More and more Vermonters can’t afford groceries by the end of the month. The paycheck isn’t enough. The food stamps won’t stretch. And they’re looking to community meals and food shelves for regular help. The trouble is, food shelves weren’t designed to provide sustainable food. They were set up for emergencies. For fires, for floods. But every day, an army of volunteers–mostly women between the ages of 55 and 70–hustle food from area stores and local farmers and the Vermont Foodbank….to feed people.
This is a show about what it feels like when you don’t have enough to eat.
“The fields were fruitful, and starving men moved on the roads.”
― John Steinbeck, The Grapes of Wrath
Interview with Food Shelf Director Lisa Pitcher
Here is an unedited interview with Lisa Pitcher, the awesome Executive Director of Our Place, a community drop-in center in Bellows Falls, Vermont. She talks about the charitable food system in Vermont…how it works, and how it’s not working.
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Music for this show was made by the excellent Mike Donofrio
Thanks to Lisa Pitcher, Mark Davis, Judy Stermer, Tobin and Peter, Pam Smart, Sharon Fannon, Robin Bradley, Evie Lovett, and the great people who put on Monday lunches at the Unitarian Church in Montpelier, VT.
Too Much Month at the End of the Money is a country western song by Marty Stuart.
I know all of these people, not the ones being interviewed but their stories are the stories of people I know. I have been in homes when the refrigerator door was opened and it contained a 2 liter bottle of soda – that’s all. I was leaving a meeting at a site that had a very small food shelf and was met by two girls probably 8 and 10 and they were looking for food, not anything specific, just food. We have an economy based on part time jobs with minimum wage pay and the employers congratulate themselves on putting people to work. These are the people you interviewed. There are many people that explain this away by saying that these are free-loaders that spend their money on booze and drugs, they aren’t, they are like you and me, and yes I have been there.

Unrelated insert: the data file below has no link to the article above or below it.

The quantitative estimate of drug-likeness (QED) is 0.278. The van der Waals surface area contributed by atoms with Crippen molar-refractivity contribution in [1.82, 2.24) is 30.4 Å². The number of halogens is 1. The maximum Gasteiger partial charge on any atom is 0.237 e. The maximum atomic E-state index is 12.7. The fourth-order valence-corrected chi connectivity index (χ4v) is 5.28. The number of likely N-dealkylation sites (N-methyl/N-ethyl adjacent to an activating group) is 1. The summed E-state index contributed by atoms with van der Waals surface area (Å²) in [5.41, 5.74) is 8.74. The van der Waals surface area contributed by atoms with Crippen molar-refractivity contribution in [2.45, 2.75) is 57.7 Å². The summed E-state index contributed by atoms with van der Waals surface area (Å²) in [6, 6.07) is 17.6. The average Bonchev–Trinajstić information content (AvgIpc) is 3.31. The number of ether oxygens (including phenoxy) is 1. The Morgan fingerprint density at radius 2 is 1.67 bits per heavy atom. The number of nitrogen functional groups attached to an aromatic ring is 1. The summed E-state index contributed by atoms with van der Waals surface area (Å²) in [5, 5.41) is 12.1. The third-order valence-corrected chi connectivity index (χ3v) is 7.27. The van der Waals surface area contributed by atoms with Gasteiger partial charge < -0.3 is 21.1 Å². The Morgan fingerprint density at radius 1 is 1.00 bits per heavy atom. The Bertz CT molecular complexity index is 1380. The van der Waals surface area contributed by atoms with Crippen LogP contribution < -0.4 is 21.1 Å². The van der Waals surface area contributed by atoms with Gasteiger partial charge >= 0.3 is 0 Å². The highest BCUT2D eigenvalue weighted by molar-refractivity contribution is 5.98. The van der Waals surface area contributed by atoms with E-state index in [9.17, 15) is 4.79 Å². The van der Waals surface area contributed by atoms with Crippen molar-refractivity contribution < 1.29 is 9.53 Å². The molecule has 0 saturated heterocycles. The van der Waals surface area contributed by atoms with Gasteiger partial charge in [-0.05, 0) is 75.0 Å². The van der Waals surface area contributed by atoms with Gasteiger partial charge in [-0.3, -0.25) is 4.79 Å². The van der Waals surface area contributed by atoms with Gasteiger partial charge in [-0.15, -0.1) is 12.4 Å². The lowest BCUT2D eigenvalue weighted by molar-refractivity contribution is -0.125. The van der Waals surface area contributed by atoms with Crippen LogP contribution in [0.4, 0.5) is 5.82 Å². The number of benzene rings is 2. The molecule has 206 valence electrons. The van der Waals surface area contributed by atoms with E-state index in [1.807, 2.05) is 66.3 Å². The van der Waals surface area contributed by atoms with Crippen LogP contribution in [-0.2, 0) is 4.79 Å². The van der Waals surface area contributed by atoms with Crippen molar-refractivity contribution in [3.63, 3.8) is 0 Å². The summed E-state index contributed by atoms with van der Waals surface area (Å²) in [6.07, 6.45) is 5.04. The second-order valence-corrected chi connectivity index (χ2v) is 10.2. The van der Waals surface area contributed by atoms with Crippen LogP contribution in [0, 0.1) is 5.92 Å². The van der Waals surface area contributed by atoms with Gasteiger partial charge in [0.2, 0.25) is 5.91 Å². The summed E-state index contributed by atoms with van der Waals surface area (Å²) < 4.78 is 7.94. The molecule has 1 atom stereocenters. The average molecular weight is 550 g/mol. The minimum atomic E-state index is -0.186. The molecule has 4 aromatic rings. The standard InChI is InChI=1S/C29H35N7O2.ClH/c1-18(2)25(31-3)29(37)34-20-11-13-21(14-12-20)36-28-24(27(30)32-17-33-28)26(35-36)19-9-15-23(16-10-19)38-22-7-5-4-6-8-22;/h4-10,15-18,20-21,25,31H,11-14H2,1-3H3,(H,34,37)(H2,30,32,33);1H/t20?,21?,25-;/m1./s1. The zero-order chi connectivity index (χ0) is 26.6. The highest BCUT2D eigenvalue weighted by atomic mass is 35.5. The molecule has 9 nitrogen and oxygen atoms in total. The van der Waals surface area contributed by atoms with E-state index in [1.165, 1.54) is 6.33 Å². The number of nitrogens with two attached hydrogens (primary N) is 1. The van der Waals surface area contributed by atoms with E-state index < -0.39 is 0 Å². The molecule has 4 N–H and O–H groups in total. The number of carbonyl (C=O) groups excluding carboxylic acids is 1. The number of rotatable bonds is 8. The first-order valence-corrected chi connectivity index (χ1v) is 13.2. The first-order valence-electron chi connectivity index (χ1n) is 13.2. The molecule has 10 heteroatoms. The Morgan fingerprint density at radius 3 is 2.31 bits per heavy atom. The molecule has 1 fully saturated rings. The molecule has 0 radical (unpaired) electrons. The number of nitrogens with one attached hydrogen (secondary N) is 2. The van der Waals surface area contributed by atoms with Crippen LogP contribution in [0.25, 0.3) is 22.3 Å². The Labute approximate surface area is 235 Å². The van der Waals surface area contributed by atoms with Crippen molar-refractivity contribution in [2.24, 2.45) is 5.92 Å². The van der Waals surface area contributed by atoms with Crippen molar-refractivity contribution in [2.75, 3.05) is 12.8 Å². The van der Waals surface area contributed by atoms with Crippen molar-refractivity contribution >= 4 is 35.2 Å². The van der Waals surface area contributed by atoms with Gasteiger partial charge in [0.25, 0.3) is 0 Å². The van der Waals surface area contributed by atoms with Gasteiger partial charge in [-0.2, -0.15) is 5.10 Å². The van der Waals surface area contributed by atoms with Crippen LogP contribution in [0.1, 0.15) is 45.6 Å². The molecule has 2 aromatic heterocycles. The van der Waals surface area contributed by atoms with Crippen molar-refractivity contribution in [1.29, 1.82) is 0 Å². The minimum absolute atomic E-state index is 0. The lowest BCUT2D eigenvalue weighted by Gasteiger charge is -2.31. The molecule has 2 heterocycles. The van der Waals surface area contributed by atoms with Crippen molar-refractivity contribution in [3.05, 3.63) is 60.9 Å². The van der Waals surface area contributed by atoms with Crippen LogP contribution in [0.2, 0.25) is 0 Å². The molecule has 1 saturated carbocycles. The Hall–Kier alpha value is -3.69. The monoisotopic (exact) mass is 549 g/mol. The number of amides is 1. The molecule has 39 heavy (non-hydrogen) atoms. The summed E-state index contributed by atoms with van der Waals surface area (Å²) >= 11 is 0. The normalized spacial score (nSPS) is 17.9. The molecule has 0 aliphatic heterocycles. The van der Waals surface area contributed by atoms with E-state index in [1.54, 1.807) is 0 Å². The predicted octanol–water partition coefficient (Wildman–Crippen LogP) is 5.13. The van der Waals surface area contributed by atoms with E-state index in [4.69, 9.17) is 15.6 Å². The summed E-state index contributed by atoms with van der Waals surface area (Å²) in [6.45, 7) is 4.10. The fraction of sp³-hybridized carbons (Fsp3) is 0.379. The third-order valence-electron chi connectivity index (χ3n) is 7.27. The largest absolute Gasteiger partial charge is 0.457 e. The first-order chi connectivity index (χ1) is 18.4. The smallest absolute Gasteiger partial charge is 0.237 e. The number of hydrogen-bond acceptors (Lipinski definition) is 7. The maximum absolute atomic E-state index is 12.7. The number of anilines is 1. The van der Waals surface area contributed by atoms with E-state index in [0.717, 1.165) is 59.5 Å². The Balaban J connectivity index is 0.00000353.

I can’t get my head around how many different people were interviewed (seriously, this was a lot of time interviewing about intense and exhausting survival), and they shared deep vulnerability. Erica, your ability to listen and honor all people is laudable. I heard the diverse community of hungry people who could easily be customers at the East Calais General Store. “Everybody is a paycheck away from…”
This production was sobering, humbling, spellbinding and a display of reality through genuine and unique life stories sharing a common thread of survival skills. determination, ingenuity, resilience, responsibility, and compassion. Thank you to all involved. The rich humanity of the speakers should remind us of our connections and moral obligation to each other’s well being and happiness. These stories should teach us that when the sharp edge of circumstance cuts any of us down, there is something we each can and must do to heal the wound and recharge the spirit. My ride through this rumble strip surely did slow me down and made me appreciate the graces I’ve received from others in my life. Thanks.
Thank you for this heartfelt episode. Rumble Strip Vermont is an exceptional podcast.
Another excellent episode, Erica. You truly have a gift getting people to open up and sharing really delicate messages with grace.